An integer $p$ divides another integer $q$, we write it as $p|q$, if $q=pk$ for some integer $k$. ($3|6$ because $6=2\cdot 3$.) We write $p\not|q$ if $p$ does note divide $q$. For example, $3\not|7$. If $x$ is a real number, we write $\lfloor x\rfloor$ for the greatest integer less than or equal to $x$. $\lfloor x\rfloor$ is called the *floor* of $x$. For example, $\left\lfloor\frac{17}{3}\right\rfloor=5$. $\lceil x\rceil$ is the smallest integer greater than or equal to $x$. $\lceil x\rceil$ is called the *ceiling* of $x$. $\lceil 3.7\rceil=4$.

*Theorem*. (Extended Pigeonhole Principle, Alternate version) Let $X$ and $Y$ be finite sets and let $f: X\longrightarrow Y$. Then there exists $y\in Y$ such that $f(x)=y$ for at least $\left\lceil\frac{|X|}{|Y|}\right\rceil$ values of $x$.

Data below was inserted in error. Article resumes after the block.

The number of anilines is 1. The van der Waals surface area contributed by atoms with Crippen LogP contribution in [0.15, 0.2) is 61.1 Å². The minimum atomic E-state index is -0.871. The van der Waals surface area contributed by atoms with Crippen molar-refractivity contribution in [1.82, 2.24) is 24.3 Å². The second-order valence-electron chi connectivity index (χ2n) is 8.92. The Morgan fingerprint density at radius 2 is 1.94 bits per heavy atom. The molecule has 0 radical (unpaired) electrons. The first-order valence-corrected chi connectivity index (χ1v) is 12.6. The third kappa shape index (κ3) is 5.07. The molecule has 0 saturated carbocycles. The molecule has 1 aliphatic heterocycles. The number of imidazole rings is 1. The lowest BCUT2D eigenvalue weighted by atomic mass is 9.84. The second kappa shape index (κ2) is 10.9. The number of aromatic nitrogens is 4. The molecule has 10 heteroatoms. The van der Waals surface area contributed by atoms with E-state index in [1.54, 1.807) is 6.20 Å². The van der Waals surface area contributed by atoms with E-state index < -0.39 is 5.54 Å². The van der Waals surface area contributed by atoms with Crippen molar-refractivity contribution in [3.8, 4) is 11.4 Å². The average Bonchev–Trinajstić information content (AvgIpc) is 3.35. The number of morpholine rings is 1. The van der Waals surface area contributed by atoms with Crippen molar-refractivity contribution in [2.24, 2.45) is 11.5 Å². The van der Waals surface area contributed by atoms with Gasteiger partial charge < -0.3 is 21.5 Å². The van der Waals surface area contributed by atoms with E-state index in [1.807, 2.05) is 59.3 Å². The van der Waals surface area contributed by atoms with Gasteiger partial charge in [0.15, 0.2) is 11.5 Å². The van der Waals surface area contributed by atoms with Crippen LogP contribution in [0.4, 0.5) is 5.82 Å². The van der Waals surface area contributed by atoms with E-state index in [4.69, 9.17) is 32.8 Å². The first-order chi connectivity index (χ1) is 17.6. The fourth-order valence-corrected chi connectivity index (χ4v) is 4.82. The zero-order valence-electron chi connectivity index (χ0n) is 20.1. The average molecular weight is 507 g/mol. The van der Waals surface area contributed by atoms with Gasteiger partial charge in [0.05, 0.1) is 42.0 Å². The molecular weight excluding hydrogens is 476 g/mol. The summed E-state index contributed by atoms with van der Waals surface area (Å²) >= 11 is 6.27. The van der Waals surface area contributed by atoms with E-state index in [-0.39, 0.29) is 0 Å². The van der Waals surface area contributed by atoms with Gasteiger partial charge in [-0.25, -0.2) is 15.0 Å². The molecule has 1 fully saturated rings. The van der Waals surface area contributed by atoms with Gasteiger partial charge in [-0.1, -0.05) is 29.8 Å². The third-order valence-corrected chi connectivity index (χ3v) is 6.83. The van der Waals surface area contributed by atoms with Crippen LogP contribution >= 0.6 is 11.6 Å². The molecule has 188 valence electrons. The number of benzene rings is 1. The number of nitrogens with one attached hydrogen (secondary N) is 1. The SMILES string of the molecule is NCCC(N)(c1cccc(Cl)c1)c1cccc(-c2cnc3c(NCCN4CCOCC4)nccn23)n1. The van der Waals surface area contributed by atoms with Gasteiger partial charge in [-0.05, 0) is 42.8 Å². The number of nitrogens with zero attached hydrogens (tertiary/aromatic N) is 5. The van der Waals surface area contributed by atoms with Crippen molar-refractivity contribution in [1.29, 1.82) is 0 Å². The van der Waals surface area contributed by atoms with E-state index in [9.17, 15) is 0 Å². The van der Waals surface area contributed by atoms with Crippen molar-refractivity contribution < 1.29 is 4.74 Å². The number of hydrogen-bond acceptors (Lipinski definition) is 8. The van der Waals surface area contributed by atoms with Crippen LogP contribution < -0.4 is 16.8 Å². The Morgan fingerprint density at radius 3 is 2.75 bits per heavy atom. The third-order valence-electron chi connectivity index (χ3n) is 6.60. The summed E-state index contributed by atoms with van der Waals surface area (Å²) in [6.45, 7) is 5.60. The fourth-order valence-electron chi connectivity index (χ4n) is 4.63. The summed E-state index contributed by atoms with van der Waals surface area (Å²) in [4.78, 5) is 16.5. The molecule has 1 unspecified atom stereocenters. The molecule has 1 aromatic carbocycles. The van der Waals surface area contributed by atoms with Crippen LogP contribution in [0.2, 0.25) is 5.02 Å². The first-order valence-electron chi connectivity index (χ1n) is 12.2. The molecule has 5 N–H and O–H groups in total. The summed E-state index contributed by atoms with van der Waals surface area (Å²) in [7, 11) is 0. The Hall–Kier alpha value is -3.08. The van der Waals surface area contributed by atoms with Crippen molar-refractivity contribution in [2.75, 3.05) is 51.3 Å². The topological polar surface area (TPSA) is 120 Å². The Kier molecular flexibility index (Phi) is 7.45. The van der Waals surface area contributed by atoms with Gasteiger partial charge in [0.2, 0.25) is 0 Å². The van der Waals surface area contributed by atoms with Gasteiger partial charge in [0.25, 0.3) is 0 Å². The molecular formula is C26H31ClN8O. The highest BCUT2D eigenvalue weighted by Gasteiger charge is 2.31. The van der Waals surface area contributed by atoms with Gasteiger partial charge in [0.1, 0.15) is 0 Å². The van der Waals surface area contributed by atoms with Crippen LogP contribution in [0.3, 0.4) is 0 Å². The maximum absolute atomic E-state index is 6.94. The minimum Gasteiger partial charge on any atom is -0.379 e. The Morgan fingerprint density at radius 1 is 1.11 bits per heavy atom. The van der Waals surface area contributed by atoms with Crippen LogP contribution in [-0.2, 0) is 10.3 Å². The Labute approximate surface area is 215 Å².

*Proof*. Let $m=|X|$ and $n=|Y|$. If $n|m$ then this is the Extended Pigeonhole Principle with $k=\frac{m}{n}-1=\left\lceil\frac{m}{n}\right\rceil-1$. If $n\not|m$, then again this is the Extended Pigeonhole Principle with $k=\left\lceil\frac{m}{n}\right\rceil-1$ since that is the largest integer less than $\frac{|X|}{|Y|}$.

If $p|q$ then $p$ is said to be a *factor* or a *divisor* of $q$. A prime number is an integer greater than 1 that is divisible only by itself and 1. For example, 7 is prime but 6 is not because $6=2\cdot 3$.

*Theorem*. (The Fundamental Theorem of Arithmetic) There is one and only one way to express a positive integer as a product of distinct prime numbers in increasing order and with positive integer exponents.

The *prime decomposition* (or *prime factorization*) of $n$ is $$n=p_1^{e_1}p_2^{e_2}\cdots p_k^{e_k}$$ where $p_1<p_2<\cdots<p_k$, all the $p_i$ are prime and the $e_i$ are positive integer exponents.

*Example*. $180=2^2\cdot 3^2\cdot 5^1$.

*Theorem*. If $m,n$ are integers greater than 1 that are relatively prime (we write $(m,n)=1$), $p$ is prime and $p|m\cdot n$, then either $p|m$ or $p|n$.